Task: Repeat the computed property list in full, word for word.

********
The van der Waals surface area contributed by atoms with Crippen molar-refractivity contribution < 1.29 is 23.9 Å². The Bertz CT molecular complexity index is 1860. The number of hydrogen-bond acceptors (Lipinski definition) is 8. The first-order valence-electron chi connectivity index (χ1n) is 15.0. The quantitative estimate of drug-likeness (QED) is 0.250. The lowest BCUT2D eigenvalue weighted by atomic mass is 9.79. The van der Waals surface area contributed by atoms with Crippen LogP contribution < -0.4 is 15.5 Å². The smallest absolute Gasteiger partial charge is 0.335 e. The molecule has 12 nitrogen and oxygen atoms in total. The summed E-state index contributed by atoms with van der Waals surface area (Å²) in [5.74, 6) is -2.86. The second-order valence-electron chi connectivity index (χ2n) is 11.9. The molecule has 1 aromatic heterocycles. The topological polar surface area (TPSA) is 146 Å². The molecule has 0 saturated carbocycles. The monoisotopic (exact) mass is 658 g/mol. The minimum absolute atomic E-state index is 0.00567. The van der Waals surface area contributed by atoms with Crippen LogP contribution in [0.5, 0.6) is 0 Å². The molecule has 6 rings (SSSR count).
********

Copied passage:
The van der Waals surface area contributed by atoms with Crippen molar-refractivity contribution < 1.29 is 23.9 Å². The Bertz CT molecular complexity index is 1860. The number of hydrogen-bond acceptors (Lipinski definition) is 8. The first-order valence-electron chi connectivity index (χ1n) is 15.0. The quantitative estimate of drug-likeness (QED) is 0.250. The lowest BCUT2D eigenvalue weighted by atomic mass is 9.79. The van der Waals surface area contributed by atoms with Crippen LogP contribution < -0.4 is 15.5 Å². The smallest absolute Gasteiger partial charge is 0.335 e. The molecule has 12 nitrogen and oxygen atoms in total. The summed E-state index contributed by atoms with van der Waals surface area (Å²) in [5.74, 6) is -2.86. The second-order valence-electron chi connectivity index (χ2n) is 11.9. The molecule has 1 aromatic heterocycles. The topological polar surface area (TPSA) is 146 Å². The molecule has 0 saturated carbocycles. The monoisotopic (exact) mass is 658 g/mol. The minimum absolute atomic E-state index is 0.00567. The van der Waals surface area contributed by atoms with Crippen LogP contribution in [0.5, 0.6) is 0 Å². The molecule has 6 rings (SSSR count).